1. @max, it happens, but not nearly as often as it use to. A relative of mine got screws put in his leg because of an accident in the late ’90s and would get pulled aside, but airport security is getting accustom to just letting people with plates and screws on their bones through with a double check to make sure it is only that.

  2. hi, I was just curious to know… when you walk though an airport security system do you get pulled aside/ the alarm goes off because of the titanium screws?… thanks 🙂

  3. @Christa, have you ever heard of a water pick? It really helped with my oral hygiene in the first few weeks after I got out of the hospital. The best way I can describe it is as a dental power washer, just light and small enough to be safely used on your mouth over the sink. It’ll be easier than flossing, especially when he first gets out and probably will be so tired that flossing is more than he wants to do.

  4. Hey! My boyfriend is going in for double jaw surgery and I’m trying to put together a carekit for him. Any suggestions on what he will need or will make him feel better? I got him books and comics and soup/smoothie recipes and some applesauce for when he can handle it. I’m looking for more things I can add to it. Any suggestions will be much appreciated!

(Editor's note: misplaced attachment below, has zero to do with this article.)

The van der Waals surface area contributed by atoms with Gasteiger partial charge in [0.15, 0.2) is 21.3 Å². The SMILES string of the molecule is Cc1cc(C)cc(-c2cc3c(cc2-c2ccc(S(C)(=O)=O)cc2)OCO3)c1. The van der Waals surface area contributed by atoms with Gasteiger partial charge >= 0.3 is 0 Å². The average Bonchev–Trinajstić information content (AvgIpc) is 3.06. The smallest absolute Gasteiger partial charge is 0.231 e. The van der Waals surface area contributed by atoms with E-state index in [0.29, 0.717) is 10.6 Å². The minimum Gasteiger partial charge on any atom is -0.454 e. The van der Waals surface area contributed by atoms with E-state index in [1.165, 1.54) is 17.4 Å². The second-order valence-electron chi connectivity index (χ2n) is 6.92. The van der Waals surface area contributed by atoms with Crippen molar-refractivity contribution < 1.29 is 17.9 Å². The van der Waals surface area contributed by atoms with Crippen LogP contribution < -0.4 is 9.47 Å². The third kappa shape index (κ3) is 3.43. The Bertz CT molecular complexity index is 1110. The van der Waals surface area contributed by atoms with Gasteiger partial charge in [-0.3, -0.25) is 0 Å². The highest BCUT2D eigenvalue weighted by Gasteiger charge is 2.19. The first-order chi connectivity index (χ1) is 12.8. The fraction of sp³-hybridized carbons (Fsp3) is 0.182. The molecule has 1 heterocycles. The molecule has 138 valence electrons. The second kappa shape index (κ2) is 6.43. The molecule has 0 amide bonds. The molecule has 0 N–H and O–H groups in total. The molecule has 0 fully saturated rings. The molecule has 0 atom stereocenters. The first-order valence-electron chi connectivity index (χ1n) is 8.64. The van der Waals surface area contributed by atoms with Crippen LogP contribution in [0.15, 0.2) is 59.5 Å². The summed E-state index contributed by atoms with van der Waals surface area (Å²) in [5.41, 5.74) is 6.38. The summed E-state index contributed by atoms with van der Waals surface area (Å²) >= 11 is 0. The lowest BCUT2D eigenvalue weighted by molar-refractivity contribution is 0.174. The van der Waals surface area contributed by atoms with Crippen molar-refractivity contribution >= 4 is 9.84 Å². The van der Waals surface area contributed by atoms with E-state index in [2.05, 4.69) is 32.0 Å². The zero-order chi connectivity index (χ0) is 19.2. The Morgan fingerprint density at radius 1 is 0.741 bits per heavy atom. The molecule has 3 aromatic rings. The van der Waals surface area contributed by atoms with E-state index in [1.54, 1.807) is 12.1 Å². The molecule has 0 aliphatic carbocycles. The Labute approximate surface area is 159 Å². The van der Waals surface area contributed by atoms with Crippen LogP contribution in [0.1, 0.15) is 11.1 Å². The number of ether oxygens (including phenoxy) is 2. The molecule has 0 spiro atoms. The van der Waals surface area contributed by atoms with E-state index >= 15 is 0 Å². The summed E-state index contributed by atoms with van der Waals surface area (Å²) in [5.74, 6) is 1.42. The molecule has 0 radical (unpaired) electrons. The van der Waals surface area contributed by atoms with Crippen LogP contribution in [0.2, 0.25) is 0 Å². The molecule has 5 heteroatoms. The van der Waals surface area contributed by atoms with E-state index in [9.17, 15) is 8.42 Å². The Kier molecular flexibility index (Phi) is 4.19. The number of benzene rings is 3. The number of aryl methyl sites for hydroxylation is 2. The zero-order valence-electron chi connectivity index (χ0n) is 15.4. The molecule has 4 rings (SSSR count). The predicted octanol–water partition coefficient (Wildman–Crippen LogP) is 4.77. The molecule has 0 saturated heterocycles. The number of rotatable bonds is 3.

5. Hey Graham!
    Well. I am having this exact jaw surgery in just 11 days. I also have a class 3 malocclusion (a.k.a underbite), which is what you had. I am extremely afraid of having this surgery, which is why I turned to the internet. (Smart move.) I am generally not a fan of blood and needles, which makes this even harder for me. I had all four wisdom teeth out in February, which gave me a preview of what I’m in for. In fact, it makes me feel even more jittery and appetite-less. The wisdom teeth weren’t so bad and I recovered very quickly. I am hoping this surgery won’t be too bad either. However, your blog scared me back into reality- as soon as I realized what I am in for. In just 11 days. (I think the catheter gave me the shivers.) I got my surgical hooks yesterday and ended up sobbing as I walked out of the orthodontist’s office. It just really hit me that this surgery is not as far away as I had previously thought, and that I literally have less than two weeks. The best part? I am 15 years old, which is the youngest age they would do this procedure at. However, I am ready to have a beautiful smile and no braces. Thank you for reading and inspiring/preparing me!

    • Julia, the most important thing to remember is that in a little over 3 months, this will all be over and you’ll never have to deal with it again. Try your best to remain positive, and if you need to talk about anything at all during recovery, feel free to email me personally. =)

  6. I got my double jaw surgery on Tuesday, the 10th. Figuring out the right mix of food and prescriptions has been difficult, along with how long it’s been taking anastysthea (spelling?) to filter out of my system. But I did manage to punch my mother in the gut 10 minutes out for trying to take a photo with her phone before passing out again.

    • Maddy, happy to hear you were able to avoid having a photo of your swollen face released on the Internet. At least you can consider that a small victory during this frustrating period of recovery, right? =)